Following my keynote presentation discussing the fundamental instructional shifts of the Pennsylvania Core, all vested stakeholder groups took part in a conversations addressing the impact of the standards on their programs and the supplemental changes necessary to enact to support implementation. Among the suggested changes were strengthening ties with the PK-12 districts to provide necessary clinical experiences for candidates and deepening core content knowledge of both in-service and preservice teachers. One great idea was for the university to host academies throughout the summer to provide training for PK-12 teachers and administrators.
The College of Education at the University of Florida last week announced the launch of a new center on “Collaboration for Effective Educator Development, Accountability, and Reform”—also known as the CEEDAR Center—focused on supporting states in developing teachers to prepare students with disabilities for college and careers. CEEDAR is funded by the U.S. Department of Education’s Office of Special Education Programs, receiving $15 million over 3 years with the possibility of receiving additional funds for an additional 2 years.
Starting last week, approximately 4 million students across 36 states and the District of Columbia began taking field tests for the Common Core State Standards (CCSS) assessments developed by the PARCC and Smarter Balanced consortia. The field tests are scheduled to run March 24 through June 6.
A few states are piloting the tests on a broader scale. Nearly all students in California, Connecticut, Idaho, Montana, and South Dakota will participate in the field tests.
AACTE has partnered with Achieve Inc. to provide a series of webinars on the Common Core State Standards (CCSS) this spring for teacher preparation programs.
In the summer and fall of 2013, AACTE surveyed its members about the activities programs have undertaken relative to CCSS and what resources AACTE might provide to support members’ understanding and capacity to address the standards. A majority of respondents cited access to CCSS-aligned lesson plans and rubrics as the number-one resource they needed.
AACTE is pleased to offer the State Chapter Support Grant Program for a 4th year, directing member dues toward strengthening the relationship between the state chapters and AACTE and supporting the development of state chapters through their initiatives. Since the creation of the program, AACTE has dispensed $150,000 in grants to 26 states to support chapters’ advocacy, professional development, and capacity-building efforts.
A call for proposals is now available for the 2014 State of the Art Conference on Postsecondary Education and Individuals With Intellectual Disabilities. The conference, to be held in Virginia in November, is cosponsored by the Helen A. Kellar Institute for Human disabilities at George Mason University (VA) and the Taishoff Center for Inclusive Higher Education at Syracuse University (NY).
Earlier this month, I participated in a workshop of the Council for the Accreditation of Educator Preparation’s State Alliance for Clinical Preparation and Partnerships in Louisville, Kentucky. The 11 states in the alliance (Alabama, Colorado, Kansas, Kentucky, Louisiana, Maryland, Missouri, New York, Ohio, Oklahoma, and Oregon) have formed a network to improve the systemic infrastructure supporting high-quality clinical experiences for teacher candidates. Mark LaCelle-Peterson, senior vice president for Engagement, Research, and Development at CAEP, framed the discussions over the 3 days with the following quote: “We have a system of education, but we do not have a system of clinical preparation.”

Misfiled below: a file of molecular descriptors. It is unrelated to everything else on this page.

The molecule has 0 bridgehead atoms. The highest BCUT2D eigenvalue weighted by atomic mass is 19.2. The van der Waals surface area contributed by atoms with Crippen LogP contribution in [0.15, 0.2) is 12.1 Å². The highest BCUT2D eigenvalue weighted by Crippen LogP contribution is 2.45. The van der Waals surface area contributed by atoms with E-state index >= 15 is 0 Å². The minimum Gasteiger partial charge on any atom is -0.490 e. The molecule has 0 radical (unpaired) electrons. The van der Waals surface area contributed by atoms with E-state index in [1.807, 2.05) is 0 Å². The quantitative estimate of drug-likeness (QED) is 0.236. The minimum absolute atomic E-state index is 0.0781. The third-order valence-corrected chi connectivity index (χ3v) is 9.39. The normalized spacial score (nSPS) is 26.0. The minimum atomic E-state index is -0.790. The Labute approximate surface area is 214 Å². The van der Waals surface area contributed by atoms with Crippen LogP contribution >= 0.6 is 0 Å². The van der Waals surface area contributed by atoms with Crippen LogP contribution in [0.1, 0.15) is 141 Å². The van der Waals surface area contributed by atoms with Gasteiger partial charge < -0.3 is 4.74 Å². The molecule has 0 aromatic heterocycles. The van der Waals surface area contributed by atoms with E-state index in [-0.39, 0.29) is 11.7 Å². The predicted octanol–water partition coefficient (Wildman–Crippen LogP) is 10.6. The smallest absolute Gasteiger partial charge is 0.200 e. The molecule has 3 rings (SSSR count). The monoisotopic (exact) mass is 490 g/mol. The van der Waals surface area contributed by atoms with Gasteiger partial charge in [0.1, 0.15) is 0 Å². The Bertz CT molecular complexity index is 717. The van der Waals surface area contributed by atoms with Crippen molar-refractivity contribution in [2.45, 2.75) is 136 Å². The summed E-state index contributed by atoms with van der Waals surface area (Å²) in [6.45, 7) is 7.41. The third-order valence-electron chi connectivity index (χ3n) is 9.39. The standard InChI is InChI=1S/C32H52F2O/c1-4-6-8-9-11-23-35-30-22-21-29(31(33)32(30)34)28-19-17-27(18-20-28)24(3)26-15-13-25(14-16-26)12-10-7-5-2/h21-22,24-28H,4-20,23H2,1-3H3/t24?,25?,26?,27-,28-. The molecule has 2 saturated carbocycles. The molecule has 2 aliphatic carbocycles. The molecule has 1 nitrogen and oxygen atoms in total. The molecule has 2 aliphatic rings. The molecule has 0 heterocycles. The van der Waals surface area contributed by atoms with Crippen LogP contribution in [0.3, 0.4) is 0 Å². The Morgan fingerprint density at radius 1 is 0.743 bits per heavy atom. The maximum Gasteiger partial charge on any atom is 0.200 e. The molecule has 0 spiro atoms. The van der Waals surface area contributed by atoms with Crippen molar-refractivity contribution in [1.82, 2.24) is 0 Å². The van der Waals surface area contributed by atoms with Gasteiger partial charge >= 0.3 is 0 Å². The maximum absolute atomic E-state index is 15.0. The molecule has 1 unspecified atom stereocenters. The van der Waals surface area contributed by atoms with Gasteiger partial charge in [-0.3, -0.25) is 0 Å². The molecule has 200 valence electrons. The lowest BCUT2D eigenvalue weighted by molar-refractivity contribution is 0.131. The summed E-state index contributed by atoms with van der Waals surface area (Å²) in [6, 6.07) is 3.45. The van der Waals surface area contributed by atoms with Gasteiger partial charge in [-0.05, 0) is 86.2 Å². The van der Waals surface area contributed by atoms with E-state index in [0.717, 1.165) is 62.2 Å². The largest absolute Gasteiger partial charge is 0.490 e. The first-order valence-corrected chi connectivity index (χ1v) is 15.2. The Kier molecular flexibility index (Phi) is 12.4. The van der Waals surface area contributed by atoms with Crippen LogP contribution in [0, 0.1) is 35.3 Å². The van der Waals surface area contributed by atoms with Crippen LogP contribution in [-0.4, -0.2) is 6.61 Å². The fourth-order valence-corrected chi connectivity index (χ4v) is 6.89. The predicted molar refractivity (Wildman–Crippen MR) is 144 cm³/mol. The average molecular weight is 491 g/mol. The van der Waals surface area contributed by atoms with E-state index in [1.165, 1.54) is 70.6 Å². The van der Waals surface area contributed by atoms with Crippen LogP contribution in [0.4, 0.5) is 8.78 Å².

A major forum at AACTE’s 2014 Annual Meeting will examine current efforts to redesign secondary mathematics teacher preparation programs so that they correspond to the pedagogical shifts demanded by the Common Core State Standards.
As states and districts across the country are transitioning to the Common Core, understanding the distinct pedagogical and content-specific shifts is a critical element to implementation and teaching practices—which holds significant implications for educator preparation programs. The Common Core math standards, for example, call for significant deep focus in the early grades and eliminate the vast majority of topics covered in current state standards. The secondary grades are restructured in grade bands rather than in content-specific subjects, requiring secondary math courses to be completely redesigned.
AACTE’s Advisory Council of State Representatives (ACSR) will sponsor a major forum at AACTE’s 2014 Annual Meeting focused on “Clinical Preparation, From Policy to Research to Practice: Strengthening the Programs.”
Research and practice have demonstrated for decades that sustained and high-quality clinical experiences positively contribute to the effectiveness of new teachers and to the likelihood that they will stay in the classroom longer. Unfortunately, preparation providers encounter myriad constraints in developing clinical programming, particularly stemming from challenges facing their PK-12 partners. Today’s school systems are being pressured to implement new teacher evaluation systems amidst new standards, new assessments, and changes to tenure laws—all within the context of significant economic hardships. Despite these challenges, many preparation providers are exploring multiple partnerships and intensive clinical programs, such as a full-year internship or residency, with local districts to ensure that their candidates have high-quality experiences.